OUCH! Here I am, diligently (and at ever-greater lengths) preparing for my spring marathon (April 11, in Paris. I run two a year: in the spring and in the fall) and I just found out that Clif’s Shot Crisp Apple with Caffeine, my favorite electrolyte replacement, will no longer be available. I only have a half jar left and just ordered two more as backup but after that I’ll have to switch either to the CranApple or Lemonade flavors or — GASP — change drinks altogether.
One of the first things distance runners are told when training is to avoid sudden changes in diet. So here is my question, to any and all distance runners: What are your recommendations for electrolyte replacement drinks? Does anyone else like Clif’s Crisp Apple above all others? How about the GU2O product? I have tried this but prefer Clif. I see that the Vitamin Shoppe carries a few that also include protein—are they any good? Thanks, looking forward to hearing from you and good luck in all of your running . . .
January 20, 2010 at 11:12 am , by Tom Claire
My wife and I learned a term the other day, a term we wish we had come across earlier so that when we did hear of it—from our vet—it would not have knocked our happy family so hard: feline fibrosarcoma. This is a rare form of cancer in cats that’s malignant and fast-spreading; the tumor that hit our nine-year-old Lydia (at right), showed up in mid-December on her left side. The biopsy results confirmed our vet’s initial suspicion. He’s seen a few other recent cases, and since feline fibrosarcoma is caused by vaccination, he could read Lydia’s shot history in her medical file. The vet did surgery as quickly as he could and now we’re waiting for Lydia to heal. So far the sarcoma has not spread but the vet says it’s likely to.
Anyone else have this happen to their beloved cat? I’d love to find someone out there who’s been through this, so if you have any experiences to share, thanks in advance. Feline fibrosarcoma is not an immediate death sentence but its survival rates apparently vary widely. Lydia has used up a couple of her lives already so we’re hoping she has quite a few more to count on!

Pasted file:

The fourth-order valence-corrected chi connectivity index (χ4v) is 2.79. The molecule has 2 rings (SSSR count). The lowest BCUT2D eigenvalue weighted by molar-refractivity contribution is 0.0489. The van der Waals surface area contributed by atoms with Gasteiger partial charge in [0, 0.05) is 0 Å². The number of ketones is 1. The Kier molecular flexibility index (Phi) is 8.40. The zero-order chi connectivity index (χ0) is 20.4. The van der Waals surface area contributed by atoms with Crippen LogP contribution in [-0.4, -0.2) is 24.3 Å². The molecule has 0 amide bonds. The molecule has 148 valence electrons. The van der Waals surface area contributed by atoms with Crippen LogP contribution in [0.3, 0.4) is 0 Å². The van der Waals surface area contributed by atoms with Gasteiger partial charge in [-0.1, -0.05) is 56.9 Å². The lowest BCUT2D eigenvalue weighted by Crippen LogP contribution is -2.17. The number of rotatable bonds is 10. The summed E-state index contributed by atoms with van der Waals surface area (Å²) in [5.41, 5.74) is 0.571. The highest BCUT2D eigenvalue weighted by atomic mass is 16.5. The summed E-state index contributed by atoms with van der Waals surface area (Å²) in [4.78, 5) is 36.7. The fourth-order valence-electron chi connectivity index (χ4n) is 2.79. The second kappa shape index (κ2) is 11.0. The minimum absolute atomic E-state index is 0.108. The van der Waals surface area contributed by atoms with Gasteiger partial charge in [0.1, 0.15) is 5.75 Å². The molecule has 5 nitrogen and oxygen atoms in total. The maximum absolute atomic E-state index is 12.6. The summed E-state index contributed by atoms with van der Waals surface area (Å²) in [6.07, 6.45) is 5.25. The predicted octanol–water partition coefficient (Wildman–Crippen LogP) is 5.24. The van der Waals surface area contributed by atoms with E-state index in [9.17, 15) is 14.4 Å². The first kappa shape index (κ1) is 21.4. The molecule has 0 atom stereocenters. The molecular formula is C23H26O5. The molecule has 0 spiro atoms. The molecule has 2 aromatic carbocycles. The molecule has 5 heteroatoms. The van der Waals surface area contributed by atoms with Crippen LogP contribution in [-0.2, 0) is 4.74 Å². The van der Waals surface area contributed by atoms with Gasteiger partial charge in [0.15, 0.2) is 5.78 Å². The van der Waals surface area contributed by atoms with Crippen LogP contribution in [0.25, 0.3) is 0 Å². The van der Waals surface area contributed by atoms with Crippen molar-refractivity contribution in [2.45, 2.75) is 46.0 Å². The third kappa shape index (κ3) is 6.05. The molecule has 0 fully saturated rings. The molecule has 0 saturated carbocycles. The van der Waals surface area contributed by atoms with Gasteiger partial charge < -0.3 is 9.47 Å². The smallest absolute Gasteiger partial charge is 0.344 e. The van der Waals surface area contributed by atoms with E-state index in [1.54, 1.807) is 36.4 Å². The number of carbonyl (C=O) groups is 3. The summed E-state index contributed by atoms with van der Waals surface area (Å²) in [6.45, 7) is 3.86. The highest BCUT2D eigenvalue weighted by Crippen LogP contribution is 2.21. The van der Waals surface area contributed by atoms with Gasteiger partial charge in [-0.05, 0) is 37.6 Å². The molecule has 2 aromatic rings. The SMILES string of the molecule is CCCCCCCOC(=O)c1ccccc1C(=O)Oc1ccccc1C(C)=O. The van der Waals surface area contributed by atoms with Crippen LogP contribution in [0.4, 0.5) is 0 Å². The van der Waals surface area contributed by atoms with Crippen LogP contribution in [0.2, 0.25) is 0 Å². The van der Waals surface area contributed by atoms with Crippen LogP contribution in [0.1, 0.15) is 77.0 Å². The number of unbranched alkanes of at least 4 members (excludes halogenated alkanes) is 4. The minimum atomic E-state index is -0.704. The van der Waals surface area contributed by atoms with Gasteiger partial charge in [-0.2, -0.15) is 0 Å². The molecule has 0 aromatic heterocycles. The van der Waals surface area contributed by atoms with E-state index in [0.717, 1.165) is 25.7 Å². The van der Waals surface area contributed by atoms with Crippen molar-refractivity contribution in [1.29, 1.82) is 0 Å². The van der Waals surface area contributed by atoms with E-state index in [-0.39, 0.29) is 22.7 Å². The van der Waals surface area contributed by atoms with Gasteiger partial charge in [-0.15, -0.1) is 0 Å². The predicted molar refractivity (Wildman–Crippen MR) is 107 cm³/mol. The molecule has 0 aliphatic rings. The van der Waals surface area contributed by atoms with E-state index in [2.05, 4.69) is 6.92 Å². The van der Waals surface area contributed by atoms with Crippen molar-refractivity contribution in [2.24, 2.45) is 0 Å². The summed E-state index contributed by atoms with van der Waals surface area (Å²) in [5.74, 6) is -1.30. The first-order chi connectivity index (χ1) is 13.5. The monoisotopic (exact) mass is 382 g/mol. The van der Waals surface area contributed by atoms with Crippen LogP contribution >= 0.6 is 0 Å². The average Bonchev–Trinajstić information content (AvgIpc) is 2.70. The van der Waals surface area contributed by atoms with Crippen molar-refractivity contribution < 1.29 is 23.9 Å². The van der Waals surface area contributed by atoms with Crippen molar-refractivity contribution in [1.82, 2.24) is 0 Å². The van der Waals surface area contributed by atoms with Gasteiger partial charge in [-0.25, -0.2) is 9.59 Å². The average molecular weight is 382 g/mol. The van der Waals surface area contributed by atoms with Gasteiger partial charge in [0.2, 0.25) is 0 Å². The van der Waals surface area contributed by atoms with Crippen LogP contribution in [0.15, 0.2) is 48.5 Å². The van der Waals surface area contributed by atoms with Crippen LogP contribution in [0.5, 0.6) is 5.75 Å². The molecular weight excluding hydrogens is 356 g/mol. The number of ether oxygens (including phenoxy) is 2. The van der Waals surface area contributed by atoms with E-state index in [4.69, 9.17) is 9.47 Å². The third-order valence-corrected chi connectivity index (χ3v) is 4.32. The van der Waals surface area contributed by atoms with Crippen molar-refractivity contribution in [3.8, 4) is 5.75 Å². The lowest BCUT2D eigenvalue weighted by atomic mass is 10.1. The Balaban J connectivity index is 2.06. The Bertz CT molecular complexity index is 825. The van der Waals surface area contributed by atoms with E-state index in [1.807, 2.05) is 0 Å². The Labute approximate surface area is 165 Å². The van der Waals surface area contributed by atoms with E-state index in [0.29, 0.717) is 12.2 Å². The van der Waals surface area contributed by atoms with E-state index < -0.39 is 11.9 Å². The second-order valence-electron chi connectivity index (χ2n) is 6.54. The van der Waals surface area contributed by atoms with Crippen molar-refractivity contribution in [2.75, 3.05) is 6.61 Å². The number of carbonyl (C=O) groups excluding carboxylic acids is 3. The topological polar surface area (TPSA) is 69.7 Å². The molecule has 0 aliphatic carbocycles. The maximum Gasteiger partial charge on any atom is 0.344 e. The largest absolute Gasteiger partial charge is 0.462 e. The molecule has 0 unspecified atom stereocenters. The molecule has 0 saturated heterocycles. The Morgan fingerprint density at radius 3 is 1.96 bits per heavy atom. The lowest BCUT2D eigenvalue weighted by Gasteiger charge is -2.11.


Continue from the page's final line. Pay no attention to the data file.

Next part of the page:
November 16, 2009 at 12:04 pm , by Tom Claire
This morning’s scene: Crowded commuter train about to enter the tunnel leading to Grand Central Terminal. I notice a lanky casually dressed 25-year-old intently reading a big blue hardcover; he is so caught up in the book that he seems oblivious to the crush around him. Instantly I want to know what it is that he is reading—it must be good. So I inch my way forward until I can look over his shoulder: Voila, he is reading The Gathering Storm! I am amazed, since The Gathering Storm is the first book in Sir Winston Churchill’s six-volume opus The Second World War (Houghton Mifflin; hardbound, 1948 first edition), which I had just picked up in its entirety in near-mint condition at an estate sale for $40 along with a few other choice hardbacks. So I reach into my bag to show him my copy of The Gathering Storm (I am already about a third of the way through it) and ask why it is that his version is so much bigger than mine. He looks at it and at me and says in reply: “This is sci-fi/fantasy, man; you got the wrong book . . .”